As you will see elsewhere, we will continue to improve on the experience of Shabbat Hanukkah, with the virtual Oneg on February 5th with real cookies.  Mark your calendars so you don’t miss Shabbat Shira – the Sabbath of Song – on January 29th

We continue to monitor all the health advisories and are waiting to see what can be done to bring our community together in our physical building when the time is right.  The vaccine does give us hope, but all the timing points say we have months to go.  And as the shutdowns of our tenant Head Start remind us, extreme caution must be our watchword. 

We continue to be grateful to Brotherhood, Sisterhood, Adult Learning, Fundraising and the Avis Foundation for the wonderful array of programs and activities during this seemingly endless hiatus in our on-site social life.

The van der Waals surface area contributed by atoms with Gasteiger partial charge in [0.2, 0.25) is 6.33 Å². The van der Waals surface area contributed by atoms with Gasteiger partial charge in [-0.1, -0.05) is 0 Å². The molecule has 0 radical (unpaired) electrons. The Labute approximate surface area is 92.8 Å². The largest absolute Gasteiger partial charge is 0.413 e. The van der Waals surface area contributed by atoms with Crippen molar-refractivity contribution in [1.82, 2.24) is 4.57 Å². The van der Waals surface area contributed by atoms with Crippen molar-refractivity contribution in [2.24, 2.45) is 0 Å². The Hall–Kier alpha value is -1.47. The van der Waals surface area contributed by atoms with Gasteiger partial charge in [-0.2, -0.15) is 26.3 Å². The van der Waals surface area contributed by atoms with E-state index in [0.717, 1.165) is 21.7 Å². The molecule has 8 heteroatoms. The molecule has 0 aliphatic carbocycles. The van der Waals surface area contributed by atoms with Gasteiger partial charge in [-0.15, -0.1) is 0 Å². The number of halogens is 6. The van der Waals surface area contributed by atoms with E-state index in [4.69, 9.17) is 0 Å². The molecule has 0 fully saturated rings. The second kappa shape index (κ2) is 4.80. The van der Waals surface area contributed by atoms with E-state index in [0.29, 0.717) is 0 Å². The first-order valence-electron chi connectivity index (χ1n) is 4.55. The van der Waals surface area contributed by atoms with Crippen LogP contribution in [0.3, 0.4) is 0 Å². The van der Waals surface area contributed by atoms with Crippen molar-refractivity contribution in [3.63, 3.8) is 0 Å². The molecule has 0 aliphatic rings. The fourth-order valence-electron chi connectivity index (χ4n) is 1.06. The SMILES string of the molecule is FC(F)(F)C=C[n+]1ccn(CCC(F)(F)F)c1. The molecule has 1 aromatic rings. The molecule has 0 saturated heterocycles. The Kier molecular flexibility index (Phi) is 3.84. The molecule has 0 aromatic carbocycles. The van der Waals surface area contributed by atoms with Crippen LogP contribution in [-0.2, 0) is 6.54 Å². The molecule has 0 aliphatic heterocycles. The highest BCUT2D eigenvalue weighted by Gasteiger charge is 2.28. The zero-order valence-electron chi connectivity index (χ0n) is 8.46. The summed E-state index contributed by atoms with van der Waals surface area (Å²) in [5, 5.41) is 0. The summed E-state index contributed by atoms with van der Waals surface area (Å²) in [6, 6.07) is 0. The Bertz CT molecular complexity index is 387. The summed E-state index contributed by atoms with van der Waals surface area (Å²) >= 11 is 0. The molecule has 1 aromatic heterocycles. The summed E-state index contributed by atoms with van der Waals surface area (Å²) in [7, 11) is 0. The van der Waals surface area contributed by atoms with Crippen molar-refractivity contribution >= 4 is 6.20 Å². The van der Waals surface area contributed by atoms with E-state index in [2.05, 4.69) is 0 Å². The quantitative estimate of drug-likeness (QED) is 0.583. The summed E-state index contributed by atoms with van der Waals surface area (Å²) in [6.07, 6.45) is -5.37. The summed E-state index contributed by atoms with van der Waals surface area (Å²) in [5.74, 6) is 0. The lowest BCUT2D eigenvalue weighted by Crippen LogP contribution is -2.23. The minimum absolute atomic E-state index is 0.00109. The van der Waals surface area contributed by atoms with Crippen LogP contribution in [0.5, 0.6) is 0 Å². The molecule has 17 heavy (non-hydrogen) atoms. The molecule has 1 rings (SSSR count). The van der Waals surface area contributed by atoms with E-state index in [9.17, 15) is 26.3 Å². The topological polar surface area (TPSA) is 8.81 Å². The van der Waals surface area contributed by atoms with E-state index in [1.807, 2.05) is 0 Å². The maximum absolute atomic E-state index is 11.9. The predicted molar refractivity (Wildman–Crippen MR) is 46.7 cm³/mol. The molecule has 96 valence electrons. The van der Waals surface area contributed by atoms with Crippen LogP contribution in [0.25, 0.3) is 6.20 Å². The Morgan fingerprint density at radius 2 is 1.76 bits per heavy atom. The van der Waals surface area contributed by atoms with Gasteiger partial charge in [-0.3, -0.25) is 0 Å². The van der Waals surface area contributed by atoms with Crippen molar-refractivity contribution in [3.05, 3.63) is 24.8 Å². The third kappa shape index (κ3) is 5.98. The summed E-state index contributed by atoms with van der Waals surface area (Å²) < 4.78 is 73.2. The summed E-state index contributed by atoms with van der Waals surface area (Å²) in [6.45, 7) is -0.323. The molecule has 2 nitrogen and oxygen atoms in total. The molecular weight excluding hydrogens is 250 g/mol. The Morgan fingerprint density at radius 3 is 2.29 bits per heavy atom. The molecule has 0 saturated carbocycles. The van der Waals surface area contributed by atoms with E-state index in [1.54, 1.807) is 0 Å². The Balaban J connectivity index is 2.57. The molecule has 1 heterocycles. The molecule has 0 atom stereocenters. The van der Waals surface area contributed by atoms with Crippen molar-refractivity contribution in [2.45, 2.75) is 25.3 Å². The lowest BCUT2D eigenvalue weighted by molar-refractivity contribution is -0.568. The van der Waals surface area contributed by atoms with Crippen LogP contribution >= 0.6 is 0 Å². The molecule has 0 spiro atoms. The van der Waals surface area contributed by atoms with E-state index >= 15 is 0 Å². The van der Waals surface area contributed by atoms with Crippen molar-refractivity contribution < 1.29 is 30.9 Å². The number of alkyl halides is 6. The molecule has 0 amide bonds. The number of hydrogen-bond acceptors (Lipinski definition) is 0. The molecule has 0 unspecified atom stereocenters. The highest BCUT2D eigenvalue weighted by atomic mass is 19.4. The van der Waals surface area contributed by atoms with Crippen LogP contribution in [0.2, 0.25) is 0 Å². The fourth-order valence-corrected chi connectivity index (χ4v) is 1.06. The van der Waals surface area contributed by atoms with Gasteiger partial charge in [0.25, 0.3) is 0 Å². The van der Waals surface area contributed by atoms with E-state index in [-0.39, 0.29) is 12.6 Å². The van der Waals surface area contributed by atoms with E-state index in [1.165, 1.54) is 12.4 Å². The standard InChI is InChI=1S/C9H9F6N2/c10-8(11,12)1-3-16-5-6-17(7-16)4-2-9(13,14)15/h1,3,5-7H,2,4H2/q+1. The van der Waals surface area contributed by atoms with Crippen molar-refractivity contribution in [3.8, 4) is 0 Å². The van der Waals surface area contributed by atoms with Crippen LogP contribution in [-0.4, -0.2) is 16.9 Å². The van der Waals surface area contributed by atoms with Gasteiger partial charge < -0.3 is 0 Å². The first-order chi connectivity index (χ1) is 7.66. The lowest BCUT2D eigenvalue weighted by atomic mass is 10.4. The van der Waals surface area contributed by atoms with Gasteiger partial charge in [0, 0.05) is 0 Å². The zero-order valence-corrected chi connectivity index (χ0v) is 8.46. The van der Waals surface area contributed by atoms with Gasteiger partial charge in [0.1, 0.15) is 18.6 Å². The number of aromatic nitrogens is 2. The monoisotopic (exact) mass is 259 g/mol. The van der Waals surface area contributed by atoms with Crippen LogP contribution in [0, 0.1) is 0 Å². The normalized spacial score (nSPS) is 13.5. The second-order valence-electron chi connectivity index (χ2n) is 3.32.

And as we paused to reflect on the loss of David Meltzer, please remember and take inspiration from all the energy and love Dave put into Temple as Brotherhood President and Temple Vice-President.  The man was everywhere a job needed to be done. 

And as always, please consider participating (or expanding your participation) in our certificate program.  Starbucks & Dunkin certificates make great “tips”;  Carvel and Target, as well as Kohl’s, are now available.  Larry Hanibal has been making the rounds almost every week delivering certificates – you don’t even have to leave home. We are all extremely grateful to Larry for all that he has done to support our Temple. 

Jerry and Alan

Jerry Gross and Alan Siegel
On October 12, 2020, your Board of Trustees adopted a policy to guide congregants, clergy and employees so ensure maximum safety during the pandemic.  Please note that this policy does not set any timeline for indoor gatherings on our property – it only lays out the procedures to follow at such time that indoor events resume.   To see the policy  CLICK HERE.
(The document consists of 6 pages:  1 to 3 is the policy, 4 is the tracking log and 5 & 6 is the waiver form.)

Dear Temple Israel,